Matt Siman, area growth leader at Ally Financial, discusses ways dealerships can increase F&I product penetration and maintain F&I margins even as the affordability squeeze gets tighter.
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Emma Hancock: Hi everyone, welcome back to the All Ears podcast. I’m Emma Hancock, host, and strategist at Automotive News. This podcast is sponsored by Ally Financial and produced by the Automotive News Content Studio. In each episode, we explore topics that are important to leaders in automotive retailing. Our guests include experts in their field from Ally, plus dealers from around the country, and we cover tips and explore insights that can help dealerships successfully navigate the transformational changes taking place in our industry. So, on that note, let’s jump into today’s conversation. Affordability is a hot topic right now for good reason, and we know it will have an effect on F&I. Today we’re going to be discussing how dealerships can increase F&I product penetration and maintain F&I margins even as the affordability squeeze gets tighter. These days, everything is connected and helping customers maintain the future value of their vehicles and make the ownership experience more convenient, just makes good business sense. In a recent Automotive News article by Gail Kachadourian, the concern this year with F&I is with customers feeling like they don’t have enough money left to spend on F&I products. So, the opportunity here is showing the long term benefits of building the future value and convenience of the vehicle they’re taking home. Our guest today is Matt Siman, area growth leader at Ally Financial. Welcome, Matt. Thanks for being here.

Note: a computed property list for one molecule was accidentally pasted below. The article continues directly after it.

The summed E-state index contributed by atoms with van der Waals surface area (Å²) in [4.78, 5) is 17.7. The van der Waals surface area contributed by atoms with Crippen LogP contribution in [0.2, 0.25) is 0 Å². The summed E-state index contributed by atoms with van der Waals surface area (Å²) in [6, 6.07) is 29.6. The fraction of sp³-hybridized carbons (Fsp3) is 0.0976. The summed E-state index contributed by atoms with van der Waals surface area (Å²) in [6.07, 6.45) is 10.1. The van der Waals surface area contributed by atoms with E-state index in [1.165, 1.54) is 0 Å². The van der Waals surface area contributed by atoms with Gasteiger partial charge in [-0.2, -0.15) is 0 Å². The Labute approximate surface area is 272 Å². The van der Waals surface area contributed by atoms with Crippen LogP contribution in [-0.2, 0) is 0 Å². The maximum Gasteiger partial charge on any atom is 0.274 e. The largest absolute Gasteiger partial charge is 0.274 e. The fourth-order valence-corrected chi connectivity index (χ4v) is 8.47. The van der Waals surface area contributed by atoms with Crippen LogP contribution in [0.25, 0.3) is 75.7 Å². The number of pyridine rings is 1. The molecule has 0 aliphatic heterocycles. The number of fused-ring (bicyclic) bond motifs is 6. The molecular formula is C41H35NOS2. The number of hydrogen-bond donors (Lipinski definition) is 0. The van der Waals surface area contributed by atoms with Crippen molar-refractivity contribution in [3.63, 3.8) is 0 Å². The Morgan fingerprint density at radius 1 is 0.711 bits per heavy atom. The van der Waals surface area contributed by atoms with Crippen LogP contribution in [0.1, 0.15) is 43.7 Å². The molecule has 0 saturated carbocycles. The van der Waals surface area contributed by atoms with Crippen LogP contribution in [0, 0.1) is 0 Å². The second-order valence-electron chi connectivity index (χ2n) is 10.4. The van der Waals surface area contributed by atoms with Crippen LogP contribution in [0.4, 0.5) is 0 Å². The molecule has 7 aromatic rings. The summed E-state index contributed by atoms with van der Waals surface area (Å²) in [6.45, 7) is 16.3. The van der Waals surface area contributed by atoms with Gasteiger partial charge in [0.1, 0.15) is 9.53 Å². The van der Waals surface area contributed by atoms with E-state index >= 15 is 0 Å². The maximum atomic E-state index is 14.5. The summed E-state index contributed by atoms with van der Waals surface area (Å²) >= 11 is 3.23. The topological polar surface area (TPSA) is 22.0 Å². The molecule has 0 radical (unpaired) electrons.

Matt Simon: Thank you, Emma. Appreciate being here.
Emma Hancock: Great to have you here. So, Matt, the average retail price of a vehicle has skyrocketed over the last few years. And with higher interest rates, overall vehicle affordability is becoming an even bigger pinch point. What are some of the ways dealers might demonstrate the long term benefits of adding F&I products and services to a vehicle sale?
Matt Siman: I would obviously say in these uncertain times it’s a good opportunity to remember obviously still compassionate with the customer, but also combining your industry knowledge so that you can help them manage their budget and the vehicle ownership. For an example of this customers might budget their monthly expenses but not include the repair into that factor. So, a good conversation to have is the benefits of a vehicle service contract. This way you can explain to them the upfront cost of it. They’re going to have a more stable, monthly outgoing. And if ever there was to be a major repair come up on there, typically that is covered then by the vehicle service contract. Another good thing to mention, obviously with pricing fluctuating in the way it is, maintenance, the vehicle we’ve got to maintain it while it’s on the road to keep it on the road. A maintenance package might be a good area to cover with the customer. That way they know ahead of time what their maintenance costs are going to be. They can get their oil changes, tire rotations and chassis lubes all handled through the duration of that. But as we look at the long term benefits on that, I would say peace of mind in the ownership, but also a vehicle that’s been well maintained and doesn’t have any major repairs needed on it is going to have a better resale value as well .
Emma Hancock: I like what you started with about compassion and starting from a place of what’s reasonable for the customer. I think that’s great. So, with customers pre-ordering vehicles three to 6 to 9 months out, a trend that probably won’t go away anytime soon. Are there times for dealers to discuss F&I products and services that might be beneficial?